tyres

Discussion in 'Cycling Equipment' started by dobbs9473, Mar 28, 2013.

  1. dobbs9473

    dobbs9473 New Member

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    hi,need some advice on buying tyres or what represents good value..ive gone through two sets of vittora zaffiro tyres,got approx 3000 kms out of each with just two punctures.at a cost of $12 per tyre im just wondering if anyone thinks this represents good value ?? or do you think i need to look at buying something else..any feedback would be appreciated ,thanks....
     
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  2. alienator

    alienator Well-Known Member

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    That's an excellent value, at least on a miles/dollar basis. Is there anything about the tires that dissatisfies you? How much do you weigh? What size tires are you using?
     
  3. dobbs9473

    dobbs9473 New Member

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    very happy with the tyres,probably because of low amount of punctures...i weigh 84 kgs tyre size is 700-23..funds are tight so im kind of tempted to try another set..thanks for your input /img/vbsmilies/smilies/icon14.gif
     
  4. vspa

    vspa Active Member

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    i also think that you got a good deal on them, if you can stretch them to a couple more K's then its great
     
  5. alienator

    alienator Well-Known Member

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    I'd highly recommend considering the 25mm version of the Zaffiros.
     
  6. dhk2

    dhk2 Active Member

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    Agree 25mm size would be better. Michelin Lithion 2 might be worth a look. Saw them online somewhere for under $30. That's a lot more than $12, but if they last twice as long, the cost is reasonable.

    I've found that the rear tire wears much faster than the front, so that replacing both tires when the rear is worn out is a waste. Generally I buy tires in sets of 3, keeping the front on the bike through two rear tires. When the second rear is gone, I'll change the front even though it's not worn through, just to keep fresh rubber up front for safety.

    Another way to manage tires is to rotate the front tire to the back when the back is worn out, always mounting the new tire on the front. This method ensures you always wear the (rear) tire out before replacing it, and might be more cost-effective than my scheme, but it's also a bit more work.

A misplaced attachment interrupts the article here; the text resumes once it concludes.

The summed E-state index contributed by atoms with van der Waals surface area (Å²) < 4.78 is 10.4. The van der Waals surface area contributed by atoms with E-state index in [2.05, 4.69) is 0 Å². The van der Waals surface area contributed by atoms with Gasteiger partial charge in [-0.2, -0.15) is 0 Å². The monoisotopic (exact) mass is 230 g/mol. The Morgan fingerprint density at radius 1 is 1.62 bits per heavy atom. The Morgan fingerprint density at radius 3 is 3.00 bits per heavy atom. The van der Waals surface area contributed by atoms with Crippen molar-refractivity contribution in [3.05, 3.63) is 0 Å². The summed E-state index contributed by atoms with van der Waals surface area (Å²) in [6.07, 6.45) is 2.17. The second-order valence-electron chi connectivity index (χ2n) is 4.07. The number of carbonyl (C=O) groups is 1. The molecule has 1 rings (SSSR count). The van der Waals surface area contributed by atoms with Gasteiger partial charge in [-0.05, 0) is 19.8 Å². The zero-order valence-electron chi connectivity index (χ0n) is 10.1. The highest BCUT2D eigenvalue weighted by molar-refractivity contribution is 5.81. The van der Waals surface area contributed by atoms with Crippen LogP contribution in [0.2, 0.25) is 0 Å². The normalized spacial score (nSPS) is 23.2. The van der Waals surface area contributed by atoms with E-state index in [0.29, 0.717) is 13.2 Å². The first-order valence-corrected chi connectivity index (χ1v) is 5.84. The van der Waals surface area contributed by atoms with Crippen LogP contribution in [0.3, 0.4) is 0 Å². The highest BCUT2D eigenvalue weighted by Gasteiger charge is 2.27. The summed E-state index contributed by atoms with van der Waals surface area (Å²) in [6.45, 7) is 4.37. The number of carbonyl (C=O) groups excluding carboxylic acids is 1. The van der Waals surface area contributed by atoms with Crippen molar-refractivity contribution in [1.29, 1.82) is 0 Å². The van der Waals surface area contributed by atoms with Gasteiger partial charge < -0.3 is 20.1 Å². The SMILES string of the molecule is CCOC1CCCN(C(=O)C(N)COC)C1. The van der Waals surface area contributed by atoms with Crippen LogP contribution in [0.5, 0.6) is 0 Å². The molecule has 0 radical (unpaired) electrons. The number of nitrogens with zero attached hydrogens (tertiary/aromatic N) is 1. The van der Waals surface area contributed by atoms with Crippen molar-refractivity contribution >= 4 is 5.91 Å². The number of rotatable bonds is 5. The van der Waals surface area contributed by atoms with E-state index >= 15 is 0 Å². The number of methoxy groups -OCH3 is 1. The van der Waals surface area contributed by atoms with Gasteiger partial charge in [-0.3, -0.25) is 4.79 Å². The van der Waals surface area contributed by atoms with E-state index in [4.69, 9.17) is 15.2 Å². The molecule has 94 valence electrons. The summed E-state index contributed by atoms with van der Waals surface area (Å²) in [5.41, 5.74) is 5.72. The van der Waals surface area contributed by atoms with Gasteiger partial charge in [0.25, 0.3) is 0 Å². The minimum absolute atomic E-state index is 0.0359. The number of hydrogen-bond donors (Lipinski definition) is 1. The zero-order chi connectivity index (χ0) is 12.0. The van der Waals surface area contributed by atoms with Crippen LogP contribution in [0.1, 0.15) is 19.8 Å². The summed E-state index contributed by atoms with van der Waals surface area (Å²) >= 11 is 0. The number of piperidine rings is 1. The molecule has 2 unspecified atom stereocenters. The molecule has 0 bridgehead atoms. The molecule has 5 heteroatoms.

7. mpre53

    mpre53 Well-Known Member

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    You're getting close to 2000 miles out of a set of tires that cost less than $25. That's going to be pretty tough to beat, value-wise. I don't think that you'll double your mileage by spending twice as much.

    I weigh roughly 10 kg less than you (15 kg when I'm really in shape), and I can't get 4000 miles out of a set of tires.
     
  8. dobbs9473

    dobbs9473 New Member

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    guys ,thanks a lot for the feedback ..really appreciate it /img/vbsmilies/smilies/icon14.gif/img/vbsmilies/smilies/smile.gif
     
  9. dobbs9473

    dobbs9473 New Member

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    one more thing,,why do ye reccomend the 25's..the reason i ask is the first set were 25's and they lasted a little longer........
     
  10. CAMPYBOB

    CAMPYBOB Well-Known Member

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    25's ride better, especially under a heavier rider. Theoretically, they should wear a little longer and have just a bit more grip in the corners...depending on a bunch of other factors.

    That said, I've had lots of friends in the 185 pound range that rode 23's with no major issues. As stated a couple times above, you're getting damned good mileage out of $12 tires.
     
  11. alienator

    alienator Well-Known Member

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    For several reasons. Given the larger air volume of the 25's, you can run them at a lower pressure. That achieves two things: a more comfortable ride and a larger contact patch (which means better grip). More grip means faster cornering and better traction in the rain. Tires run at lower pressures also tend to puncture less. Of course there are very few people who don't want a bit more bump absorption on ride and a better ride, and the single biggest contributor to a better ride is lower tire pressure.
     
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